By playing with the short texts of rhymes, children explore the mechanics of the English language. They find out how language works and become familiar with the relationship between the 44 sounds of English and the 26 alphabet letters – information which helps them when they begin reading to decode the sounds that make up words. The value of this type of language-play with rhymes in early learning is both underestimated and undervalued.

The book utilizes many different poetic devices that can be difficult to teach like alliteration, point-of-view, stanza, meter, reputation, assonance, personification, and my personal favorite, Onomatopoeia, which utilizes words which imitate sound.. Poetic devices are used to take the reader to a different time or place and helps with imagery.

Poetry can follow a strict structure, or none at all, but many different types of poems use poetic devices. Poetic devices are tools that a poet can use to create rhythm, enhance a poem’s meaning, or intensify a mood or feeling. These devices help piece the poem together, much like a hammer and nails join planks of wood together.

Books Written in Prose May Be a Dying Art:

Authors like Seuss and Silverstein paved the way for poetry in children’s literature, yet it’s hard to find new children’s books today written in prose. Carol Hurst at http://www.Booksintheclassroom.com intimates why it’s best to not let this great art die.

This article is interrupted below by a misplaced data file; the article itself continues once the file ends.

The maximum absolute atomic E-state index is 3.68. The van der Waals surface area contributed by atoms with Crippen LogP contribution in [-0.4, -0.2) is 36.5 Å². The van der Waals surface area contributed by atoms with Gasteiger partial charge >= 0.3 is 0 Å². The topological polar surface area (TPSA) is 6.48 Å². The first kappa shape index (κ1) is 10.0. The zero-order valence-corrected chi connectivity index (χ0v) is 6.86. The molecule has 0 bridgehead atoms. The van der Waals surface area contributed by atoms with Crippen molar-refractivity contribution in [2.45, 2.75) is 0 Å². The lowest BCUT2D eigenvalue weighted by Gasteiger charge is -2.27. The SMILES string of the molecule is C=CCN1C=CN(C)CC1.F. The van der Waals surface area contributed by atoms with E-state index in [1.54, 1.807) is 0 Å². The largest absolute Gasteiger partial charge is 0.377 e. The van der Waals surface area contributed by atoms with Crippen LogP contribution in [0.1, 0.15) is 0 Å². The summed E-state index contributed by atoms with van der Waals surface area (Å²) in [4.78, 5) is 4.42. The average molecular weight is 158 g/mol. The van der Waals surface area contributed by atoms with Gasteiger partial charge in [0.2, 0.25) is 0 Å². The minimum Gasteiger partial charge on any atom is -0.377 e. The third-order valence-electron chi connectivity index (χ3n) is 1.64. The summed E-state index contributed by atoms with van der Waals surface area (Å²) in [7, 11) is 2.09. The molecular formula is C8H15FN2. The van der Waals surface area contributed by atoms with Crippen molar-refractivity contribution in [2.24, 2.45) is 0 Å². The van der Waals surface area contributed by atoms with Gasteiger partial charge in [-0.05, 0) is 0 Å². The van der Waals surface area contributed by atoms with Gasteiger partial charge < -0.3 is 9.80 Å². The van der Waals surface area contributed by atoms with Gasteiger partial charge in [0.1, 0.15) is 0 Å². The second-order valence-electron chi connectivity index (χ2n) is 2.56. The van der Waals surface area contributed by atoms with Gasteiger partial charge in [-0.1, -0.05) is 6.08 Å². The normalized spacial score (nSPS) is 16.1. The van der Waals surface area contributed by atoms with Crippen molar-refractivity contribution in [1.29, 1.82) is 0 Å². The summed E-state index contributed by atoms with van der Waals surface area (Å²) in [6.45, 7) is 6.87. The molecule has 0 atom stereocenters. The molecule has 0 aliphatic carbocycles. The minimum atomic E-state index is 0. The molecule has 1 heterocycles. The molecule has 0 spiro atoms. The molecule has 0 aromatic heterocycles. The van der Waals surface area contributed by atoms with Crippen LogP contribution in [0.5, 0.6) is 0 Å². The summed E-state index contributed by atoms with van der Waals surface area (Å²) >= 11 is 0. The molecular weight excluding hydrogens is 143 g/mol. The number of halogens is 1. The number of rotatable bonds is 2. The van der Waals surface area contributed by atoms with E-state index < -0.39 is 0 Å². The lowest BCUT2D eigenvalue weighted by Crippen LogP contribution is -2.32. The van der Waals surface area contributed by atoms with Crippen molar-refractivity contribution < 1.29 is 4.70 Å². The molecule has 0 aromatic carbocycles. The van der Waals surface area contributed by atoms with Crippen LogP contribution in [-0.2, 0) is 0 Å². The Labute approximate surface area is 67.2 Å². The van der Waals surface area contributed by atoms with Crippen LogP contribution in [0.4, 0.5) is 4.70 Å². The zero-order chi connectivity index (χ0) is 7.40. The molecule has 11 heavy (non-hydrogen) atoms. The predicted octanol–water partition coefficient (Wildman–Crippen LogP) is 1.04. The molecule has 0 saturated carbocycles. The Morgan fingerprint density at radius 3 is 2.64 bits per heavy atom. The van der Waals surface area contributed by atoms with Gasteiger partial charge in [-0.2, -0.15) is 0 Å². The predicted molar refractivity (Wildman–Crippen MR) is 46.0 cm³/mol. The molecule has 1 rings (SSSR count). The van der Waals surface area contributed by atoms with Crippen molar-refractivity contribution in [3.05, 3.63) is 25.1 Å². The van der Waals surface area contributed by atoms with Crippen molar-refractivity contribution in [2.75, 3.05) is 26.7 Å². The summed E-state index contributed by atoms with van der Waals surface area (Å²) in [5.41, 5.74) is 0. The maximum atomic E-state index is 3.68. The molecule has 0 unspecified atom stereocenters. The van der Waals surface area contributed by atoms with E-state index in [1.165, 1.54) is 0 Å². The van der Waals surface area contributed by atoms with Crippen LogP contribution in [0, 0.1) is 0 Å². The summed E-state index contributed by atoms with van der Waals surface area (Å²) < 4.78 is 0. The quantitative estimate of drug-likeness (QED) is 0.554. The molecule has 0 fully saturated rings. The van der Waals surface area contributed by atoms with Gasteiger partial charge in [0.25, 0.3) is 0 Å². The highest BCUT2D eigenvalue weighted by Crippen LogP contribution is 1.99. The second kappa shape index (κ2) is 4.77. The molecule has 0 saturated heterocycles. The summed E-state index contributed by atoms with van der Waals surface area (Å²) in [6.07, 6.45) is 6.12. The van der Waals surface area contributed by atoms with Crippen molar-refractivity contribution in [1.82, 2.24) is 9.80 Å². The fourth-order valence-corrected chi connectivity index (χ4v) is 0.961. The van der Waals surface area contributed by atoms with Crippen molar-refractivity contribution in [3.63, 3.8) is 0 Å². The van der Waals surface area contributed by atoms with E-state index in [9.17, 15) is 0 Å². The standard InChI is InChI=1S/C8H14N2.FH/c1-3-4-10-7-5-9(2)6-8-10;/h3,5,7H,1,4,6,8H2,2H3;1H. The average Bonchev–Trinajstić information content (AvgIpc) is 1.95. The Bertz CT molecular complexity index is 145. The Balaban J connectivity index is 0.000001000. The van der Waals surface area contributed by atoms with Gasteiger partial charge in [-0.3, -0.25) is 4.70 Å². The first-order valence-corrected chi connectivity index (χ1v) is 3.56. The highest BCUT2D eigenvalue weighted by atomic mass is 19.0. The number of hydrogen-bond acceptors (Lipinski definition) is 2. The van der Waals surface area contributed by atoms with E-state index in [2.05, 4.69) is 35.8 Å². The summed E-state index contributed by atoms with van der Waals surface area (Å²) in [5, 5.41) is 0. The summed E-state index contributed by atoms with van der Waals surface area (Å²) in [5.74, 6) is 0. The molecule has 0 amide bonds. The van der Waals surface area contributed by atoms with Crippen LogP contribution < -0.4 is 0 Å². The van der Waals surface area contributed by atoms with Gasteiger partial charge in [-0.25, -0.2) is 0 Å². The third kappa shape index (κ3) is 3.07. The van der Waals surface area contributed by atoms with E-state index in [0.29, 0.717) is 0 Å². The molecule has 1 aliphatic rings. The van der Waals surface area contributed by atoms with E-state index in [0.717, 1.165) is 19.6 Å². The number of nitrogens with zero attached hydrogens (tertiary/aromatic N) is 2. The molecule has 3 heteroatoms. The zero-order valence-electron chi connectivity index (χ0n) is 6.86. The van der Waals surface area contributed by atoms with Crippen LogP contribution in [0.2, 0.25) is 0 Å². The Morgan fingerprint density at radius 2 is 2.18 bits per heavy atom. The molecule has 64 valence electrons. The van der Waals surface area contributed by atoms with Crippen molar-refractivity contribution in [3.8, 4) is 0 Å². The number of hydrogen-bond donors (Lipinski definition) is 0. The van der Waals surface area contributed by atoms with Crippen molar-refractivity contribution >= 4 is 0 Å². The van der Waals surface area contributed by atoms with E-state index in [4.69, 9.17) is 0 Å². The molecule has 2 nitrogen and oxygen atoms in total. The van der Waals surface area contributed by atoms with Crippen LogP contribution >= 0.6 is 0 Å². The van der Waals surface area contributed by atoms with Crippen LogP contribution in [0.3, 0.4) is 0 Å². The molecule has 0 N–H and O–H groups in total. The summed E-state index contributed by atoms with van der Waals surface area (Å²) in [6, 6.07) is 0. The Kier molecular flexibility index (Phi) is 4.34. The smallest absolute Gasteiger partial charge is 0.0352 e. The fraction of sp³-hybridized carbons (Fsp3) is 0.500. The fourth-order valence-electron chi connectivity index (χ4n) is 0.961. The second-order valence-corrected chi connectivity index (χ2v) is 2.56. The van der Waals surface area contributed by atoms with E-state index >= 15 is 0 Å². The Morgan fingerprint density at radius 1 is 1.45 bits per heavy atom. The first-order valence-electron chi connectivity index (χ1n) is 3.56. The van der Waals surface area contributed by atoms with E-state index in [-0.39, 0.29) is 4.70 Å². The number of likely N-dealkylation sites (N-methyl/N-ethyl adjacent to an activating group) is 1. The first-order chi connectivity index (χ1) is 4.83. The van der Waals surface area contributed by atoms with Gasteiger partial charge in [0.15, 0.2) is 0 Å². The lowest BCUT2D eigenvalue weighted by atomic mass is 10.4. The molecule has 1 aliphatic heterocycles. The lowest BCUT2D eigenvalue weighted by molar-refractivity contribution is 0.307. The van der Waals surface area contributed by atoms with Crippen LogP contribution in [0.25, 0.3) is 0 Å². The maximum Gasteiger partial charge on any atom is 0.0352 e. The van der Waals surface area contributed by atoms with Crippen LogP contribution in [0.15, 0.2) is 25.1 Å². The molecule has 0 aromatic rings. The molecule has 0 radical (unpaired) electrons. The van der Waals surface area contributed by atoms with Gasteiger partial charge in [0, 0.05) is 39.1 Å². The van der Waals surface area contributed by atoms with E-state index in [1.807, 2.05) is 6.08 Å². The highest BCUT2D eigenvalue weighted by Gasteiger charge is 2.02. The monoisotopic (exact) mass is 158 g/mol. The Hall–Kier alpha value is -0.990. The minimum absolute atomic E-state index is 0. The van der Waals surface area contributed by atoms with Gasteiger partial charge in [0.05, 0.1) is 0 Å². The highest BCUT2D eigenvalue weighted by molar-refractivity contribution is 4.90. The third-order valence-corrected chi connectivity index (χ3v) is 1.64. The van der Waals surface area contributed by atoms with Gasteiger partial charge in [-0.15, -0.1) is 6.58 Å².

…along came Shel Silverstein (Shel Silverstein’s website). He wrote poems about picking your nose and selling your baby sister and adults (some of them) winced and kids guffawed and kids’ poetry was changed forever. Now we’ve got the gamut of emotions and subjects in kids poetry. Poetry, of course, be it for child or adult (and the distinction is not always clear) is very much a matter of perception. Poems speak to the individual, even more than stories do, and some are not speaking to you — at least not right now. The rules of poetry selection are the same as for the selection of any kind of literary material that you’re going to use with your kids. It must speak to you as the living breathing adult you are before you can help it speak to kids. If it’s supposed to be funny, it should make you laugh or at least smile. If it’s supposed to be sad, it should choke you up a bit. If it’s a description of a thing or a feeling, it should help you see it or feel it in a new way.